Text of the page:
COVID-19 Vaccine Update: We are now offering walk-in appointments at the Wellness & Walk-In Care Center at the Garden State Plaza for those ages 12 and older who live, work, or go to school in NJ. We are also offering walk-ins at our Paramus Vaccination Center, but appointments are highly encouraged.
Primary aortic arch aneurysm is rare, but ascending aneurysms that involve only the first portion (the lesser curve underbelly) of the aortic arch are quite common. In fact, approximately 75 percent of all BAV-associated aneurysms involve this proximal arch.
At Valley, we offer treatment options for these complicated aneurysm surgeries.
Proximal Aortic Arch Aneurysm Surgery at Valley
A safer approach: Traditionally, total arch replacement was among the most risky cardiac procedures, with the risk of stroke quite high. Patients were first placed on a heart-lung machine pump, and then the pump was turned off while surgeons completed the reconstruction. Now, at Valley’s Thoracic Aneurysm Surveillance Program, we handle arch aneurysms without even needing the heart-lung machine, and we never turn off blood flow to the brain.
- Lowering risks during arch replacement: Valley’s approach significantly lowers the risk of stroke and death during total arch replacement. Patients tolerate this technique very well, as evidenced by our excellent outcomes.
- Eliminating need for separate incision: Most centers that use this technique do so through a separate incision below the right collar-bone. At Valley, we use a technique in which surgeons sew a synthetic graft onto an aortic arch vessel called the innominate artery within the chest. This eliminates the need for a separate incision.
- Identifying proximal arch involvement: It is important to identify when the proximal arch is involved. Failure to address this portion of the aneurysm may leave abnormal aortic tissue behind that may grow large enough to require yet another aneurysm operation in the future. At Valley, our sophisticated imaging provides us with detailed 3-D information about this part of the aortic arch so we can provide the appropriate treatment.
Re-operative Aortic Surgery at Valley
- Thoracic aneurysm is sometimes identified in patients who have:
- Previous open-heart surgery
- Previous aortic valve surgery with a diagnosis of bicuspid aortic valve (BAV)
- Previous aortic aneurysm surgery, if a slightly aneurysmal segment was left behind
- Identifying risk: For patients with aneurysm and previous heart surgery, it is especially important to identify their thoracic aneurysm risk.
- Aortic dissection in this situation is particularly tricky to deal with surgically: Scar tissue from previous surgery makes emergency access to the heart very challenging and risky.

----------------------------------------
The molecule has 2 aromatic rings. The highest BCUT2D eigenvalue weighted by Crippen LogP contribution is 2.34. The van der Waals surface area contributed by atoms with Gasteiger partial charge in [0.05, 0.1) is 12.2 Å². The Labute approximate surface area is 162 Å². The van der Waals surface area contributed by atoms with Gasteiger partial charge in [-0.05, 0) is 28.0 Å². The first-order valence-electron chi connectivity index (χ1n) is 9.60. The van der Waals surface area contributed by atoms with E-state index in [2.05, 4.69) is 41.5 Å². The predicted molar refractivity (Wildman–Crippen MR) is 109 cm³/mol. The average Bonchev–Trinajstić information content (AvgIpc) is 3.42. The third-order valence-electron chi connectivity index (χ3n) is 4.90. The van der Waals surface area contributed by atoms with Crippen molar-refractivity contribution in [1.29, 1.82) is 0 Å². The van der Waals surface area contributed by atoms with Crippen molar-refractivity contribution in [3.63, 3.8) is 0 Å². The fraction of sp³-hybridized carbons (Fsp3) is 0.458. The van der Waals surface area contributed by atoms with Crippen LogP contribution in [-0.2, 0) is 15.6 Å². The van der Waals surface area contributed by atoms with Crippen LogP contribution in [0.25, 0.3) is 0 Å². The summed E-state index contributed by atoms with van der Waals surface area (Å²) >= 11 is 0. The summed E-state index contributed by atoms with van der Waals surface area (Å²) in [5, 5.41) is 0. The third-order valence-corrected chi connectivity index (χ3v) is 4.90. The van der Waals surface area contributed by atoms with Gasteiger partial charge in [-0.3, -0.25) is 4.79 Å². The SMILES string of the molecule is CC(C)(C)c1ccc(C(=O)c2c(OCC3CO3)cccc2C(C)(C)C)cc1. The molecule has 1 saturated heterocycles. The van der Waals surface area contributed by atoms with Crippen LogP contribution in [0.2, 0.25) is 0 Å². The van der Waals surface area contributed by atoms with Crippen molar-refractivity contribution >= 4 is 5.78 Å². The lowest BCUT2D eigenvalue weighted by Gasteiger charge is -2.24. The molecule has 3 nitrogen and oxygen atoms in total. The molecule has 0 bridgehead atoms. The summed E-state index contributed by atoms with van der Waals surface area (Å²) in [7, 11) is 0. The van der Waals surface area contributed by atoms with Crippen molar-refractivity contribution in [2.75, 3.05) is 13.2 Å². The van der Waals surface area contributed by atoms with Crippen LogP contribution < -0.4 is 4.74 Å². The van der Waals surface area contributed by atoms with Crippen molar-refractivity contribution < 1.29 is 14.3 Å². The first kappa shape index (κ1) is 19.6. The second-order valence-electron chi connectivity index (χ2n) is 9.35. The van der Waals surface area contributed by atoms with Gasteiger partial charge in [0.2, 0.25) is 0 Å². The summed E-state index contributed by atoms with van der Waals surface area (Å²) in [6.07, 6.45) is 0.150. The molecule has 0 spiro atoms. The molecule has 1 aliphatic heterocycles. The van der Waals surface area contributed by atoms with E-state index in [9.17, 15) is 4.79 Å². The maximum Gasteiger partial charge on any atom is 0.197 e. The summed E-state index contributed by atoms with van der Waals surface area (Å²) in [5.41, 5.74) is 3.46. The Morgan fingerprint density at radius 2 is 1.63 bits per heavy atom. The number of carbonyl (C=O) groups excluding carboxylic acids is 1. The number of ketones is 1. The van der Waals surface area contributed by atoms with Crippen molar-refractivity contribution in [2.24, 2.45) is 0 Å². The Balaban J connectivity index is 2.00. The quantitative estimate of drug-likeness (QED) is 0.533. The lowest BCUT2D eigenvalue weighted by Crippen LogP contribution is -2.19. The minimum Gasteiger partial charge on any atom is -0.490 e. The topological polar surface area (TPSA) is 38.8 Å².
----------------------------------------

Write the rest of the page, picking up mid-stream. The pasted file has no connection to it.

- Safe re-operations: Fortunately, at Valley, elective re-operations for thoracic aneurysm with our team have been shown to be safe. We use the same risk guideline tools as for primary aneurysm, and all forms of thoracic aneurysm can be handled in a re-do setting, including aortic root and arch surgery.
Other Complex Aneurysm Options at Valley
- Patients with an aneurysm plus other heart problems: In these cases, patients may require a combined surgery, including heart valve repair or replacement, coronary artery bypass surgery, and Maze surgery for atrial fibrillation, also with excellent results.
- Aneurysm surgery in older adults: At Valley, we have performed aneurysm surgery on patients well into their 80s with the same safety profile as our younger patients.
- We do not turn away patients based on age alone. In fact, our team encourages elective aneurysm surgery to emergency surgery for older adults.
- Elderly patients with aneurysm may have additional risk for dissection or rupture due to more fragile tissues in general.
- And, certain conditions more common older adults, such as constipation, can be an important risk factor for rupture.
Why Choose Valley for Aortic Arch and Re-Operative Aneurysm Surgery?
- Aneurysm risk guidelines: At Valley’s Thoracic Aneurysm Surveillance Program, we have developed comprehensive thoracic aortic aneurysm risk guidelines based on our experience treating these aneurysms. We use additional factors than many other institutions to identify your risk and recommend management of your aneurysm.
- Re-operation surgeries: We have significant experience treating complex aneurysm cases, including re-operations in patients with previous heart surgery.
- Treating the full range of thoracic aneurysms: We specialize in addressing all thoracic aneurysms and related issues, including those involving the aortic root (aortic root aneurysm). We offer specialized options for aortic root aneurysms, including the valve-preserving aortic root replacement option known as the David procedure.